The government says Alfredo Sararo is a crook and a liar who deserves maximum prison time when he is sentenced today in a Florida courtroom for defrauding affluent Pittsburghers out of millions in fraudulent Gulf Coast real estate deals.
"The defendant, to put it bluntly, is a con man with no verified employment who is determined to live a lifestyle far beyond his means," Assistant U.S. Attorney Brendan Conway said in court papers filed in objection to Mr. Sararo's request for leniency.
"Even now the defendant is living in a beautiful home in an exclusive gated community with no apparent means of paying for the home and meeting his other obligations. His only true skill seems to be his ability to get influential and smart people to believe whatever misrepresentation he happens to be telling at the moment, and he found his mark in Robert Horgos."
Mr. Horgos, a retired Allegheny County Common Pleas judge who once considered Mr. Sararo akin to a "baby brother," testified against him under a grant of immunity this summer in Naples, Fla.
A jury convicted Mr. Sararo of tax and wire fraud.
Prosecutors said Mr. Sararo, a former Allegheny County probation officer and a former tennis teacher in Naples, duped Mr. Horgos into enticing his rich friends, including Senior Judge Gerard Bigley and a host of local doctors and lawyers, into investing in bogus real estate deals that cost them some $3.3 million.
Mr. Sararo is facing up to 27 years in federal prison. He and his lawyer, Robert Rosenblatt, are arguing for a lesser sentence because they say Mr. Sararo has shown remorse. They also argue that Mr. Horgos should have been prosecuted but instead has gone unpunished because he cut a deal.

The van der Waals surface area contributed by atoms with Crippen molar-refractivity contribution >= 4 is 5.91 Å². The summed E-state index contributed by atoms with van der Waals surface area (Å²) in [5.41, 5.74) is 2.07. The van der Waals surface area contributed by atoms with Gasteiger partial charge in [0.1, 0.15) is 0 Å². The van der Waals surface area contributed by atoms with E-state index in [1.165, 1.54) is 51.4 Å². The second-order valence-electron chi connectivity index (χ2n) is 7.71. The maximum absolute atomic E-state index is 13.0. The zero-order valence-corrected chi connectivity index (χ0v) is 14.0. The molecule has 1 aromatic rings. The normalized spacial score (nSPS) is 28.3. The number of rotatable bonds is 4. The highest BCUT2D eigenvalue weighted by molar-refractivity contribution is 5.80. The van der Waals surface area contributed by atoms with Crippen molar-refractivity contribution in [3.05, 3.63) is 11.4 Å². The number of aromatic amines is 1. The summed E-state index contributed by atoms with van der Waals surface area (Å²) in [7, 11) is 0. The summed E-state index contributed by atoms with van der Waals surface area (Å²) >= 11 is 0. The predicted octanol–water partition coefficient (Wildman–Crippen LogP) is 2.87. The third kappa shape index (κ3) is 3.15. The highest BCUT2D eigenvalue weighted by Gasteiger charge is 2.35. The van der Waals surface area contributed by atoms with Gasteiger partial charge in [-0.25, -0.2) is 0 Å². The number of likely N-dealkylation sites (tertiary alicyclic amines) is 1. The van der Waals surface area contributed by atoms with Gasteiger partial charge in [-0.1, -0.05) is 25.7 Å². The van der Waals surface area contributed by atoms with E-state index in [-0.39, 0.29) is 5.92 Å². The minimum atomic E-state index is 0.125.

Mr. Horgos signed a grant of immunity in August 2011, although government documents indicate he had offered to plead guilty to tax fraud in 2008. Mr. Conway indicated at that time that he would recommend to the U.S. attorney that the plea be rejected because it involved only tax charges and not other fraud counts.
It's not clear when prosecutors decided to offer him immunity or why. Mr. Conway said he could not comment, and the U.S. attorney's office does not comment on plea negotiations. Lou Tarasi, one of Mr. Horgos's lawyers, said he was not involved in any plea offers but said Mr. Horgos received a tax refund because he had overpaid his taxes as result of Mr. Sararo's fraudulent conduct.
Before trial, Mr. Conway had also sent a letter to Mr. Rosenblatt that outlined Mr. Horgos' "credibility issues," saying the judge had lied to his own family and other investors.
At one point, when he couldn't come up with money from a particular sale, the judge said the transaction was delayed "by the Patriot Act," and when his cousin's husband confronted him about whether Mr. Sararo was involved in a sale, he lied and said he was not, according to the letter.
One victim, Jim Selelyo, had lent Mr. Horgos $1 million for real estate purchases but said he "couldn't get a straight answer" out of Mr. Horgos when he confronted him about the deals and demanded his money back.
In court papers and at trial, the government portrayed Mr. Sararo as the driving force behind the fraud who served as Mr. Horgos' "eyes and ears" in Florida while using the judge as a conduit to a Pittsburgh cash pipeline.
Mr. Conway said Mr. Sararo has shown no remorse, has paid no restitution to any of his victims, has repeatedly lied to federal agents and continues to try to smear Mr. Horgos.
He said a desire for high living was the motive all along.
Mr. Sararo, he said, "wanted to stay at the Ritz Carlton rather than the Motel 6. He wanted to drive a Maserati rather than a Honda Accord. ... And the list goes on and on."
Torsten Ove: email@example.com or 412-263-1510.